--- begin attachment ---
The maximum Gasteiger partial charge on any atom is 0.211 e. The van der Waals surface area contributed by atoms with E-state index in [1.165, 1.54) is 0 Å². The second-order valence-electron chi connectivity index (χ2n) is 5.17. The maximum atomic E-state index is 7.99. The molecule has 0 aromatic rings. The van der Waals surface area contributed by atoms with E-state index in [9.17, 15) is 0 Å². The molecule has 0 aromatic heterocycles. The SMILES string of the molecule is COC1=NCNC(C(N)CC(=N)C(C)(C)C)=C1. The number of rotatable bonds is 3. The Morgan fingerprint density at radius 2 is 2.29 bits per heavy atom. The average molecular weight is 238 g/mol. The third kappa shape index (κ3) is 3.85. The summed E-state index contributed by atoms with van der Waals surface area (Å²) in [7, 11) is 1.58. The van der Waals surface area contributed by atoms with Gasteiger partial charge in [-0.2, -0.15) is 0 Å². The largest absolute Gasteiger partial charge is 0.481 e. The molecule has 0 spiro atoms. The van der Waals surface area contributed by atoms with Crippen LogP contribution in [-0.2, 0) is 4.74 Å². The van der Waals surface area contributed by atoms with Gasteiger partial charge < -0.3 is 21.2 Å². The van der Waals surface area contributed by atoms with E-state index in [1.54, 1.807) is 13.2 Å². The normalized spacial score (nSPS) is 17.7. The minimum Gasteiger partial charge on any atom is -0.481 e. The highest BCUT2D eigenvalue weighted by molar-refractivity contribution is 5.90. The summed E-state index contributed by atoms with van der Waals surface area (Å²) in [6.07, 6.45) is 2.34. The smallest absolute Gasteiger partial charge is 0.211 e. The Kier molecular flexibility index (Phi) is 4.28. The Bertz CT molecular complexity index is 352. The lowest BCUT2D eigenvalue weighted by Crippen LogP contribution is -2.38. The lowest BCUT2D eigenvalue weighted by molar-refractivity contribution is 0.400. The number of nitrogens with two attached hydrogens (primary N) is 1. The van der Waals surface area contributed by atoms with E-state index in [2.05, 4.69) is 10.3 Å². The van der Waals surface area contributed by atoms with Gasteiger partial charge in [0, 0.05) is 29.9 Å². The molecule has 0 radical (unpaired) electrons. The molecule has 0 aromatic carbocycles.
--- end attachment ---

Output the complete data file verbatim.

The maximum Gasteiger partial charge on any atom is 0.211 e. The van der Waals surface area contributed by atoms with E-state index in [1.165, 1.54) is 0 Å². The second-order valence-electron chi connectivity index (χ2n) is 5.17. The maximum atomic E-state index is 7.99. The molecule has 0 aromatic rings. The van der Waals surface area contributed by atoms with E-state index in [9.17, 15) is 0 Å². The molecule has 0 aromatic heterocycles. The SMILES string of the molecule is COC1=NCNC(C(N)CC(=N)C(C)(C)C)=C1. The number of rotatable bonds is 3. The Morgan fingerprint density at radius 2 is 2.29 bits per heavy atom. The average molecular weight is 238 g/mol. The third kappa shape index (κ3) is 3.85. The summed E-state index contributed by atoms with van der Waals surface area (Å²) in [7, 11) is 1.58. The van der Waals surface area contributed by atoms with Gasteiger partial charge in [-0.2, -0.15) is 0 Å². The largest absolute Gasteiger partial charge is 0.481 e. The molecule has 0 spiro atoms. The van der Waals surface area contributed by atoms with Crippen LogP contribution in [-0.2, 0) is 4.74 Å². The van der Waals surface area contributed by atoms with Gasteiger partial charge < -0.3 is 21.2 Å². The van der Waals surface area contributed by atoms with E-state index in [1.54, 1.807) is 13.2 Å². The normalized spacial score (nSPS) is 17.7. The minimum Gasteiger partial charge on any atom is -0.481 e. The highest BCUT2D eigenvalue weighted by molar-refractivity contribution is 5.90. The summed E-state index contributed by atoms with van der Waals surface area (Å²) in [6.07, 6.45) is 2.34. The smallest absolute Gasteiger partial charge is 0.211 e. The Kier molecular flexibility index (Phi) is 4.28. The Bertz CT molecular complexity index is 352. The lowest BCUT2D eigenvalue weighted by Crippen LogP contribution is -2.38. The lowest BCUT2D eigenvalue weighted by molar-refractivity contribution is 0.400. The number of nitrogens with two attached hydrogens (primary N) is 1. The van der Waals surface area contributed by atoms with E-state index in [2.05, 4.69) is 10.3 Å². The van der Waals surface area contributed by atoms with Gasteiger partial charge in [0, 0.05) is 29.9 Å². The molecule has 0 radical (unpaired) electrons. The molecule has 0 aromatic carbocycles.